airport_transferbarbathtubbusiness_facilitieschild_activitieschildcareconnecting_roomcribsfree_wifigymhot_tubinternetkitchennon_smokingpetpoolresturantski_in_outski_shuttleski_storagesmoking_areaspastar
Sign In
Sections
Follow Us
Helsinki Market Hall
Helsinki Market Hall
add to wishlistsCreated with Sketch.

Can You Recognise Helsinki From These Old Pictures?

Picture of Jessica Wood
Updated: 25 August 2017
Helsinki has undergone many changes in its lifetime, from becoming Finland’s capitol under Russian occupation, the short but violent civil war in 1918, to its recent modernisation. This has created a mixture of Swedish, Russian, and Finnish buildings, some of which are still recognisable from how they were 100 or more years ago and others which have changed entirely. Check out these then-and-now photos to compare old Helsinki to the modern day.

Central Train Station, between 1890 and 1900

The city’s major transport connection, which essentially had the modern city built around it, has been operating since 1862. The current station, one of the most iconic pieces of architecture in Finland, wasn’t opened until 1919 and has since been modernised to serve more than 200,000 passengers each day to as far afield as St. Petersburg. This photo of the first station shows how trains were much smaller and less prominent as a mode of transport back in the day.

Helsinki old railway station
Helsinki old railway station

The station today:

Helsinki Railway Station, modern building
Helsinki Railway Station, modern building

Market Square, 1907

As in most towns, Helsinki’s market square has long since served as a central hub for trade, meetings, and getting around the city. Much of the square has remained the same, including the cobbled streets and tram tracks, with only the tradesmen and building occupants changing.

Helsinki market square, 1907
Helsinki market square, 1907

The square today:

Helsinki market square, 2013
Helsinki market square, 2013

Helsinki Old Church park, 1900

This Lutheran church built in 1826 is the oldest surviving church in Helsinki, built to accommodate the city’s growing population after the former church became too small. The surrounding park has also remained a recreational space since its opening. Since this photo was taken, it has gained several graves and memorials from the Finnish Civil War and Estonian War of Independence.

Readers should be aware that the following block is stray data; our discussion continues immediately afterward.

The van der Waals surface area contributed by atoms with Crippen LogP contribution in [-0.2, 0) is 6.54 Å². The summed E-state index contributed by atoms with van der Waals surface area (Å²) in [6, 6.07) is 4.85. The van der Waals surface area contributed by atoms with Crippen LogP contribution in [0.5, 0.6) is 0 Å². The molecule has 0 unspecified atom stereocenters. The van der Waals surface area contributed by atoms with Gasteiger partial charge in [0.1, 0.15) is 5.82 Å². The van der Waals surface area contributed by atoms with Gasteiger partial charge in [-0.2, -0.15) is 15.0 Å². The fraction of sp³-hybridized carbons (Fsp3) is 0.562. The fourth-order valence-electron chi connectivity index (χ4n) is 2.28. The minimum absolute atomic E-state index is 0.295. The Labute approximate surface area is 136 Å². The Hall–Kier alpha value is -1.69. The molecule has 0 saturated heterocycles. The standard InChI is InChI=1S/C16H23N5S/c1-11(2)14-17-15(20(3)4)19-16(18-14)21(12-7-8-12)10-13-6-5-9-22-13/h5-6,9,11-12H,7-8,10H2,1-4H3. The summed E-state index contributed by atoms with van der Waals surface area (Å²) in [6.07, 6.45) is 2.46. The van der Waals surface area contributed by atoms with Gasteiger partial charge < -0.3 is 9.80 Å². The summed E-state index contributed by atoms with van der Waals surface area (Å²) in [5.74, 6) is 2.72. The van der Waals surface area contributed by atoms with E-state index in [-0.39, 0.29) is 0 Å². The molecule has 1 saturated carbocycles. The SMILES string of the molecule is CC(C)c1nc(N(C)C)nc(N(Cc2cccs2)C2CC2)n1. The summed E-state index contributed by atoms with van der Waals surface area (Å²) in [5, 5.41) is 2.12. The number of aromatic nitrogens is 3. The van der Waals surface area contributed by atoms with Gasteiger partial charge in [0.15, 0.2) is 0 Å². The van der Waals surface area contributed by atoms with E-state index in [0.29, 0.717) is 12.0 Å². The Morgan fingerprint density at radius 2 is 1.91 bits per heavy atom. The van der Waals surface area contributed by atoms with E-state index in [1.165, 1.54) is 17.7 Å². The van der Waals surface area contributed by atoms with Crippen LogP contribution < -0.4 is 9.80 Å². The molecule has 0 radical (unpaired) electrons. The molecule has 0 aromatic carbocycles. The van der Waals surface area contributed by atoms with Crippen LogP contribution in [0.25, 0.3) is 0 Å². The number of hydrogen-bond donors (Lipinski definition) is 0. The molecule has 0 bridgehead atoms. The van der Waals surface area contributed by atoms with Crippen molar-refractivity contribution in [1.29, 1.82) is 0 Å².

Helsinki Old Church park, 1900
Helsinki Old Church park, 1900

The church today:

Helsinki Old Church, 2017
Helsinki Old Church, 2017

Katajanokka, 1908

Norrmen House, seen in this photo, was built on Katajanokka in 1897 opposite the orthodox cathedral, which still stands. Initially it contained high-class apartments and a restaurant and later the Allied Commission during World War Two. The house was demolished in 1960 to be replaced with a modern office building, which was highly controversial and considered as a detriment to the city. Some recent films have digitally added Norrmen House back into the city scape and there have been proposals to rebuild a replica.

Katajanokka, 1907
Katajanokka, 1907

Katajanokka today:

Katajanokka, 2013
Katajanokka, 2013

South harbour, 1912

The south harbour has also been an integral part of the city for hundreds of years. The wooden piers were built shortly after Helsinki was made the capitol city of Finland to boost trade. Today the harbour has expanded to accommodate large passenger ferries, making it the first part of Helsinki which many cruise visitors see. Fishing vessels still bring in spoils at the harbour to sell at the adjacent market.

Helsinki south harbour, 1912
Helsinki south harbour, 1912

South harbour today:

Helsinki south harbour, 2011
Helsinki south harbour, 2011

Töölönlahti Bay, 1912

Töölö is today a busy district of the city, containing the Finnish Parliament House, the National Museum of Finland, and the popular Church of the Rock. The bay was also a location of the 1952 Helsinki Olympic Games. However, much of it was only developed in the past 100 years or so, especially between 1920 and 1930. This image displays the area’s natural rock formations and how sparse it was before the population boom.

Töölönlahti Bay, 1912
Töölönlahti Bay, 1912

Töölönlahti Bay today:

Töölänlahti Bay, 2005
Töölänlahti Bay, 2005

Old Student House, 1908:

This picture shows the Old Student House of the University of Helsinki, built in 1870 on what was the edge of the city at the time, so that the student parties wouldn’t bother other residents. In its time, the house has hosted many events including balls, political protests, theatre performances, and student clubs. The house’s music hall still hosts rehearsals for many prominent choirs and orchestras, including the Helsinki University Symphony Orchestra.

Old Student House, 1908
Old Student House, 1908

Old Student House today:

Old Student House, 2005
Old Student House, 2005